7 minute read

Cover Story: Sue Smith

Seeing the bright side of darker days: Nova Scotia’s Sue Smith leads the nursing regulator with a steady hand and positive outlook

It would be tough to dispute that we live in an age of change, uncertainty, and even adversity. From the global pandemic to the rise of political extremism, and climate change to rising labour market instability, it’s unlikely to find someone who hasn’t been deeply and adversely affected by events of recent years.

Bedford, a  neighbouring  community of Halifax, is home to the Nova Scotia College of Nursing (NSCN). The regulatory body that oversees the profession of some 15,000 nurses has itself undergone a seismic shift since it was recently reborn after two colleges came together to become one nursing regulator. 

A five-minute conversation with the CEO and registrar makes you temporarily forget about the world’s challenges, and become in awe of her passion, commitment, and positive outlook.

At its helm is Sue Smith, a nurse, who for more than forty years has had an impressive influence on health care in Nova Scotia and across Canada. Despite the trials and tribulations of today and yesteryear, a five-minute conversation with the CEO and registrar makes you temporarily forget about the world’s challenges, and become in awe of her passion, commitment, and positive outlook.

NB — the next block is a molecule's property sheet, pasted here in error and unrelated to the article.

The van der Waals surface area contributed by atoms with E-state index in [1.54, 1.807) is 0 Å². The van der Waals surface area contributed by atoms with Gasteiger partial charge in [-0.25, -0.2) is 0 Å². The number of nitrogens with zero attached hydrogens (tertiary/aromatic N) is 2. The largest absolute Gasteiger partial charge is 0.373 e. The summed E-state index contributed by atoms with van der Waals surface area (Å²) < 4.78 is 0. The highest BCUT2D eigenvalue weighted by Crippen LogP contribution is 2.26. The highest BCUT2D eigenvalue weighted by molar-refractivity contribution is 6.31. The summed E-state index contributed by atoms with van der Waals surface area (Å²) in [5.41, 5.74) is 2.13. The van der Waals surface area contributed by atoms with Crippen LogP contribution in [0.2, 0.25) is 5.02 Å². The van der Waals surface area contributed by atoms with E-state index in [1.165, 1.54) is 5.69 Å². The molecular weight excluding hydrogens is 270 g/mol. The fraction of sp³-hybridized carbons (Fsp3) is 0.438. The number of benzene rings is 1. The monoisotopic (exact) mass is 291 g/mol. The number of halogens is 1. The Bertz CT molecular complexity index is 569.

That infectious motivation is something you wouldn’t necessarily expect from the chief executive of a profession that around the world has been stretched to the limits of possibility and reality because of COVID-19.

Smith still remembers where she was when the world-changing pandemic was about to be declared in 2020. It was five minutes before a 10 a.m. leadership meeting about the new virus, which senior staff at NSCN had been following since the end of January 2020. She got a call from a provincial government official saying their chief medical officer and the premier were arranging a media event for noon. Ever nimble and adaptable, the leadership team leaped into action. Nobody knew at the time the pandemic would stretch out over the course of the next 19 months...and counting...